The first feature length film by our retrospective focus, Philippe Garrel, is a cinematic conflagration and re-invention of Biblical storytelling for a culture and an audience having just passed through the convulsions of May ’68. Unabashedly radical and ambitious, with an epoch-defining cast.

The Trap

Srdan Golubovic Serbia, 2007

14 days to watch

The confusion and blurred lines of law and morals in post-war Serbia continues to be fertile ground for both art film and genre pictures. The Trap with dark cleverness straddles the two storytelling styles: part social drama, part psychological thriller, all rooted in Belgrade’s grey zones.

The Graduate

Mike Nichols United States, 1967

13 days to watch
Mike Nichols

Now celebrating its 50th anniversary, Mike Nichols’ classic feels as fresh as ever, pinpointing the desires and angst of a new generation about to enter adulthood. Dustin Hoffman and Anne Bancroft bring it to life, merging with their indelible characters to create new cinematic icons.

Carnal Knowledge

Mike Nichols United States, 1971

12 days to watch
Mike Nichols

Our double feature this week is dedicated to Mike Nichols, who helped push Hollywood into a new era of adulthood beginning with Who’s Afraid of Virginia Woolf?. He made one of the 1970s’ best films in this 20-year saga of sex, masculinity and love affairs starring Jack Nicholson and Art Garfunkel.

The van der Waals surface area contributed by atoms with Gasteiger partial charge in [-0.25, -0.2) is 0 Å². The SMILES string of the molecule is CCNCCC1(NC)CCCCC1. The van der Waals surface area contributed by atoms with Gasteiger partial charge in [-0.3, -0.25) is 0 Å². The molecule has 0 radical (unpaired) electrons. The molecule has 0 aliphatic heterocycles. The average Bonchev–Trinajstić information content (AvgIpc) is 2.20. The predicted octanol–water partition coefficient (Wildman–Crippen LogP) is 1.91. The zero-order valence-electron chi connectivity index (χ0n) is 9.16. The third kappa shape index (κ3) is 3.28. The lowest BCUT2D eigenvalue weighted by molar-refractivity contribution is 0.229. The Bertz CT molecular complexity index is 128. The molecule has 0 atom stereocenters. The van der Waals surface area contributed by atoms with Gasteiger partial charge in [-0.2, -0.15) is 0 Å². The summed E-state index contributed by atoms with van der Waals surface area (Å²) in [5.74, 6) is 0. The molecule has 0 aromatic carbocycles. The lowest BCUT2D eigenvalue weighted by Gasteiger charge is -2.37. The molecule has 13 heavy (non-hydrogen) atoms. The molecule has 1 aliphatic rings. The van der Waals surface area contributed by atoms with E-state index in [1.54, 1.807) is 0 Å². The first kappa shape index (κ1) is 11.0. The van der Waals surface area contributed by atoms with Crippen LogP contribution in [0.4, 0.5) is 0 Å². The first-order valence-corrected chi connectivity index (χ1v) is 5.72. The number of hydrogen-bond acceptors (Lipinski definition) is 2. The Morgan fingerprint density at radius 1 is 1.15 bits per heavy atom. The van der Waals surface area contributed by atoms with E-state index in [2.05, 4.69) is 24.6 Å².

Scum

Alan Clarke United Kingdom, 1979

11 days to watch

Acclaimed British director Alan Clarke (Elephant) successfully remade his TV film Scum for the cinemas after the BBC banned it due to the docudrama-like harshness of its prison drama. The aggressive realism and social critique is sharpened even more by casting a young Ray Winstone in the lead.

The Modern Jungle

Charles Fairbanks, Saul Kak United States, 2016

Exclusive
10 days to watch
Art of the Real

Our final film from the Film Society of Lincoln Center’s Art of the Real shows the ethical complexities of nonfiction filmmaking. What is the relationship between cameraman and camera subject? What is owed, what is transacted? This film is a daring project of local documentation and uneasy exchange.